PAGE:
The Republican National Committee refers to the 2008 Platform on its web site as guidance on issues important to the future of the GOP. A platform, a list of principles offered to define a political party, should be taken seriously by party members, officials and voters deciding on how they fit within the construct. So Red Elephant will periodically take a close look at the current Republican Party platform and what it means to the long-term viability of the GOP.
Most striking about the 2008 platform is the prioritization of issues. Within the platform are 72 planks, or individual topics that define the platform specifically. Of those 72 planks, six (or nine percent) of the platform address Energy, Environment and Education, all complex and important priorities for the prosperity and security of the nation. Yet these issues were apportioned a mere nine percent of the platform. So it is instructive to look closely at what makes up the remaining 91 percent of the platform:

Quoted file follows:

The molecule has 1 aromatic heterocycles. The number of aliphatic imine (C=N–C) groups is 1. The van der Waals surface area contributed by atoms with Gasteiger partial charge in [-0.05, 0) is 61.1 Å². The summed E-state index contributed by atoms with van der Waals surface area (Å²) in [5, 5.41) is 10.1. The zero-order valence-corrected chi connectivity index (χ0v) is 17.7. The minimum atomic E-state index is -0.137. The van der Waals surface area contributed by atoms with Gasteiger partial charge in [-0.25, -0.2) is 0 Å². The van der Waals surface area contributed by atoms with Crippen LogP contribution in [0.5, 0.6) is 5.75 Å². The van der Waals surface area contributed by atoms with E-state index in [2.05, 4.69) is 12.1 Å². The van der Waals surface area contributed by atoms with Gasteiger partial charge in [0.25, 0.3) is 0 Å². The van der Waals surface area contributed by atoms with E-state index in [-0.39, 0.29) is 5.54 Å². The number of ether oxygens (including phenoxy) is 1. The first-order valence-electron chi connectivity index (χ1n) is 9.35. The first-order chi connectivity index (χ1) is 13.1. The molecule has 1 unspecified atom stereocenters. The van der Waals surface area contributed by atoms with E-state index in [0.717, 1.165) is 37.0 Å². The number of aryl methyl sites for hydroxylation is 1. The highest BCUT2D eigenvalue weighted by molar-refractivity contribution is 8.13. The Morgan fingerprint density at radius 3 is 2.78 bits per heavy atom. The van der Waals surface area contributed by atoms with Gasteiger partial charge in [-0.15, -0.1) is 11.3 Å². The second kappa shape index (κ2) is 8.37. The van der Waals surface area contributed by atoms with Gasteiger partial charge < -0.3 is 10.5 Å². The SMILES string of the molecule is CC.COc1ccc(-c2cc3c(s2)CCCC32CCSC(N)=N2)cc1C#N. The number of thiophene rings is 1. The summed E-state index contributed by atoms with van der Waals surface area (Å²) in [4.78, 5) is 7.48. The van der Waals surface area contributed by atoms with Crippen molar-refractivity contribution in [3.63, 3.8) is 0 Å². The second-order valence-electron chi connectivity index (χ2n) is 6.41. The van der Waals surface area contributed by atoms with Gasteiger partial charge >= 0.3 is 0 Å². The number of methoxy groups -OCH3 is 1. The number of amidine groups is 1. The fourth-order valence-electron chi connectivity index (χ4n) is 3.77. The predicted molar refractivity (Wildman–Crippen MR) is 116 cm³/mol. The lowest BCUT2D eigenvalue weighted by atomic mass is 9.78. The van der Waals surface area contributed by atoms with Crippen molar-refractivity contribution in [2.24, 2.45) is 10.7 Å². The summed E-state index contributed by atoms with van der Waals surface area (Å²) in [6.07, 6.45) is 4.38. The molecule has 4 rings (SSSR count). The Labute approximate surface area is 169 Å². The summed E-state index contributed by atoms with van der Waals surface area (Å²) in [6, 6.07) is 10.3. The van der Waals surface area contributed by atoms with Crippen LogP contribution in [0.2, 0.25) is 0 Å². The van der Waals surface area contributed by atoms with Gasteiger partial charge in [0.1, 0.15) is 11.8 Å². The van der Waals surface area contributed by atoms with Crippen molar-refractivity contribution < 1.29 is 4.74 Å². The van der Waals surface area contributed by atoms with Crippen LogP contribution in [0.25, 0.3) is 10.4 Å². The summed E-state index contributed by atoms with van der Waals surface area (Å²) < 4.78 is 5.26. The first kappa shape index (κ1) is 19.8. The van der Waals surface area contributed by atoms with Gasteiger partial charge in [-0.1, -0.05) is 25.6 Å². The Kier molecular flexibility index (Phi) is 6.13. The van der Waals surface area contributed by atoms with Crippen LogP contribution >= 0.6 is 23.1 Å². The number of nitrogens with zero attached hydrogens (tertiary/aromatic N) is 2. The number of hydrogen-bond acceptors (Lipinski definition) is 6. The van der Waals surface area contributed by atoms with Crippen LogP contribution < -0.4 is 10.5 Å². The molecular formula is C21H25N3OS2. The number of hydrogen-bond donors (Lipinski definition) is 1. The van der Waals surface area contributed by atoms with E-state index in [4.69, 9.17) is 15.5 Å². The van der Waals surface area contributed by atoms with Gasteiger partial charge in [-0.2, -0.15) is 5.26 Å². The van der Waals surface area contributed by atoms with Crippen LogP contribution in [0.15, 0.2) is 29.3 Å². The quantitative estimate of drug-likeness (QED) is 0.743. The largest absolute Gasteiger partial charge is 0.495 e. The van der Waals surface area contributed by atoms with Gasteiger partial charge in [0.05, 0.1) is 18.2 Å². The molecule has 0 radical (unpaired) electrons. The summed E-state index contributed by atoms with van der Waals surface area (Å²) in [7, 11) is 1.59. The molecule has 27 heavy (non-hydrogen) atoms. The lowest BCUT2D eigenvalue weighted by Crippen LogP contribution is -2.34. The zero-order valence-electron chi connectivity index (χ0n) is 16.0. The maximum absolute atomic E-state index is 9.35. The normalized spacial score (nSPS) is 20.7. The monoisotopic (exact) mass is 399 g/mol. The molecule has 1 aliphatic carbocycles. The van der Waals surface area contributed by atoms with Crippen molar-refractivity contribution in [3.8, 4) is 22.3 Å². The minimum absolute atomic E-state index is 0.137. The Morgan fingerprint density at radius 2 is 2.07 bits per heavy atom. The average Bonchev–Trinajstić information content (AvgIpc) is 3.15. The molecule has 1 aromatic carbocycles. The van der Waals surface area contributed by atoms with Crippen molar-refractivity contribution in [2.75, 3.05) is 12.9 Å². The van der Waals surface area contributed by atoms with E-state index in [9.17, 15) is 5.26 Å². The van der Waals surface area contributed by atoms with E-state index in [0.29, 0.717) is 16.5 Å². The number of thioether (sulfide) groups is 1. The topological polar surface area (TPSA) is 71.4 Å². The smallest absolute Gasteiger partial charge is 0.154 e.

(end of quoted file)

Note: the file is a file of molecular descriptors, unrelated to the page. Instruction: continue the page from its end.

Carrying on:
§ National Security 16 planks, or 22 percent
§ Government Reform 13 planks, or 18 percent
§ Crime 11 planks, or 15 percent
§ Economy 9 planks or 13 percent
§ Values 9 planks, or 13 percent
§ Healthcare 8 planks, or 11 percent
§ Education 2 planks, or 3 percent
§ Energy 2 planks or 3 percent
§ Environment 2 planks, or 3 percent
So it is that the Republican Party in 2008 decided it intrinsically placed more importance on Values, or defining its morality to the public for the public, than it did on Education, Energy and Environment combined (as well as giving more prioritization to Values than Healthcare). Ironic, as one would rightly assume that the issue positions themsevles reveal the underpinning values.
The RNC Chairman’s Platform Preamble is illuminating as to why the GOP’s problems are largely derived from the prioritization and contradictory nature of its principles. The preamble itself is a Bush-era worldview with all the bravado of a wanted dead or alive poster and the righteousness of a papal bull. It says, “Yet we stand united today because we are the one party that speaks to all Americans, conservative, moderates, libertarians, independents and evens liberals.” Really? The election results of November 4, 2008 say differently.